Here There and Everywhere

Expat wanderer


One of the best things about moving between cultures as often as I have is that I get a chance to learn how much I don’t know. One of the things I have learned living in the Middle Eastern countries was how little I knew about my own religion. Knowing how little I knew sent me into a bible-study program that I look forward to resuming one day when I am living back in the US, or someplace that offers it – Bible Study Fellowship. They do an in-depth study of different books, or sections, of the bible, very serious, and you learn so much.

Apart from that, the church with which I affiliate, the Episcopal Church, has daily readings – I’ve mentioned this before – you can see them yourself by clicking on The Lectionary over in my Blogroll, and then going to the Daily Office Readings and clicking on the right week. Once there, you have to click on the day of the week, and it will take you to the readings for today.

One of the readings for today, the New Testament reading, made me smile:

James 4:13-17,5:7-11

13 Come now, you who say, ‘Today or tomorrow we will go to such and such a town and spend a year there, doing business and making money.’
14 Yet you do not even know what tomorrow will bring. What is your life? For you are a mist that appears for a little while and then vanishes.
15 Instead you ought to say, ‘If the Lord wishes, we will live and do this or that.’
16 As it is, you boast in your arrogance; all such boasting is evil.
17 Anyone, then, who knows the right thing to do and fails to do it, commits sin.

7 Be patient, therefore, beloved,* until the coming of the Lord. The farmer waits for the precious crop from the earth, being patient with it until it receives the early and the late rains.
8 You also must be patient. Strengthen your hearts, for the coming of the Lord is near.*
9 Beloved,* do not grumble against one another, so that you may not be judged. See, the Judge is standing at the doors!
10 As an example of suffering and patience, beloved,* take the prophets who spoke in the name of the Lord.
11 Indeed we call blessed those who showed endurance. You have heard of the endurance of Job, and you have seen the purpose of the Lord, how the Lord is compassionate and merciful.

In the first section, verse 15 tells us that we should be like good Moslems, never saying we are going to do something without adding “if God wills it,” or (big grin) in Arabic, “Insha’allah.” How often we hear Westerners saying “None of this ‘Insha’allah!’ I want you to DO it, dammit!” I never looked twice at this verse until I had lived in the Middle East.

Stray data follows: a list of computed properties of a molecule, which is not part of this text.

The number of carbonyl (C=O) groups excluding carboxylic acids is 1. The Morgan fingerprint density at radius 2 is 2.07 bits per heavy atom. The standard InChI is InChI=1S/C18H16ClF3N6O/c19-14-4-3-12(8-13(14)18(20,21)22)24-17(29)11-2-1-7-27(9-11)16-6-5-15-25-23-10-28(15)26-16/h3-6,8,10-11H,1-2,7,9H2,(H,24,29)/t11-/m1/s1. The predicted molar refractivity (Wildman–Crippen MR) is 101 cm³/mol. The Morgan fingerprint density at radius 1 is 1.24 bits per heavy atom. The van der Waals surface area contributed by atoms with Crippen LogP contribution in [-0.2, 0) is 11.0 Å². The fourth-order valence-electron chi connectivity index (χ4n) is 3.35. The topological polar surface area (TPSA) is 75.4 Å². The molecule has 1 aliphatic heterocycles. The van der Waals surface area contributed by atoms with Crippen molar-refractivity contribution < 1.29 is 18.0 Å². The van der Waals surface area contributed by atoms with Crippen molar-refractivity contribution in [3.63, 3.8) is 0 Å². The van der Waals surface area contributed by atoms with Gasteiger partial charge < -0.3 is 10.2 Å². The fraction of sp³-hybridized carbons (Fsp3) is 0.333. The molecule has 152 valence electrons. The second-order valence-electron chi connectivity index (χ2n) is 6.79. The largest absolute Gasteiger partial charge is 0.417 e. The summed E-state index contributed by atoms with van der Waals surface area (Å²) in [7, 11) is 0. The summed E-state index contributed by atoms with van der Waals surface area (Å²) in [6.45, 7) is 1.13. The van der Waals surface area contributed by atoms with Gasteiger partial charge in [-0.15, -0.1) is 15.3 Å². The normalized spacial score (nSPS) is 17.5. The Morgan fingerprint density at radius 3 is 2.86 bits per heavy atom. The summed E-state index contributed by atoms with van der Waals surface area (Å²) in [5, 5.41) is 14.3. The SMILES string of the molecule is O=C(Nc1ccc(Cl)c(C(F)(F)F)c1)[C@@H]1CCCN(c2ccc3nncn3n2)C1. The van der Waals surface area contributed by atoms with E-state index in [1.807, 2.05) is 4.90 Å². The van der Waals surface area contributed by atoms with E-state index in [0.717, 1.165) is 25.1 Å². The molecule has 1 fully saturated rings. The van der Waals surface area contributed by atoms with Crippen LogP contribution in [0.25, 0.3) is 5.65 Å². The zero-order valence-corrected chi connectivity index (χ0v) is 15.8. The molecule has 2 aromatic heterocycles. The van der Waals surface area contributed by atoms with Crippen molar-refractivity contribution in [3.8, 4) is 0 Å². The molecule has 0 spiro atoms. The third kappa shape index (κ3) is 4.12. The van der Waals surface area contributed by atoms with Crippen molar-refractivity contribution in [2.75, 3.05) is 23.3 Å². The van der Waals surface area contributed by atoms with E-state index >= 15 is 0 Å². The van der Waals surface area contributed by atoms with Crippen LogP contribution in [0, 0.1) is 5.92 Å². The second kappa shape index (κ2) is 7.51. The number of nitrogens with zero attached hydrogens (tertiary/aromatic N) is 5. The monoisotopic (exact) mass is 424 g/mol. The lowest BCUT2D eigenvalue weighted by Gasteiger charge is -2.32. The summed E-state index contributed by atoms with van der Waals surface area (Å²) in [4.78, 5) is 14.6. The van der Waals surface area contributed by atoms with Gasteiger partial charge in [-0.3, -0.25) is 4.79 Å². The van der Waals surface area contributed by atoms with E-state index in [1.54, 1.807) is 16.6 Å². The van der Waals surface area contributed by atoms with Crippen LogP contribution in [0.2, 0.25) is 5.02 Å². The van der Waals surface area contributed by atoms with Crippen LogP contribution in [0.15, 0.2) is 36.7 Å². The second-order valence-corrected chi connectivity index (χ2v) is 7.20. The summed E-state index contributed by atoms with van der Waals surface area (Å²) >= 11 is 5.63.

In the second part, there is a message just meant for me, maybe not for you, in verse 9. It tells me not to grumble against another person, of I will be judged by the same standard. Hmmmm, now there’s a scary thought!

December 31, 2007 - Posted by | Blogroll, Community, Cross Cultural, ExPat Life, Humor, Relationships, Spiritual


  1. Talk about a cultural change. It looks like you could write a book about your travels. Good luck to you.

    Comment by Health Freak | December 31, 2007 | Reply

  2. I agree with Health Freak (about the book!)

    Our teachers in HS used to tell us “I don’t want any of this Inshalla! You have to do it!”
    My closest friend in MN started saying Inshala now its funny. I was talking to him the other day and he’s like “You’ll meet monica when you come to the wedding” *pause* “inshala” LOOL!

    Comment by Chirp | December 31, 2007 | Reply


    Comment by ZAHRA | December 31, 2007 | Reply

  4. Interesting post. Do you know that the NECK – National Evangelical Church in Kuwait has Cell Groups for the members who meet once a week and do Bible Study. These Cell Groups can range between 6 and 20 people and as it becomes bigger, it splits into smaller groups and starts growing again. From there the name Cell Groups. Apart from studying the Bible, worshipping and praise, you pray together and share each other’s troubles…

    Comment by bbq8 | December 31, 2007 | Reply

  5. Health Freak, Chirp – I used to dream of writing a book, I wanted to be an author. It’s one reason I started blogging. The way to be a writer (I know, this is so disgustingly simple) is . . . to WRITE! What I have found is that writing the blog satisfies that need for me, and it makes me happy. I don’t need to be a KNOWN author, just to write, to share, and to get a little feedback. For me, it’s enough.

    Chirp – *dying laughing at your teacher*

    ZAHRA – Kuwait!

    bbq8 – I knew of one women’s bible study, and some night ones, but I didn’t know of the cell concept. Sounds like I may be in luck!

    Comment by intlxpatr | December 31, 2007 | Reply

  6. oops! I do a lot of grumblings within myself which is equally dangerous. I’ll have to build up a New year resolution soon!

    Comment by Joel | December 31, 2007 | Reply

  7. Joel – I think we are all tempted to grumble, and it is good to have a list of positive things to help us change our perspective.

    Comment by intlxpatr | January 1, 2008 | Reply

  8. interesting, inshallah

    Comment by Mrm | January 4, 2008 | Reply

  9. Glad you find it so, Mrm. What you reading these days?

    Comment by intlxpatr | January 4, 2008 | Reply

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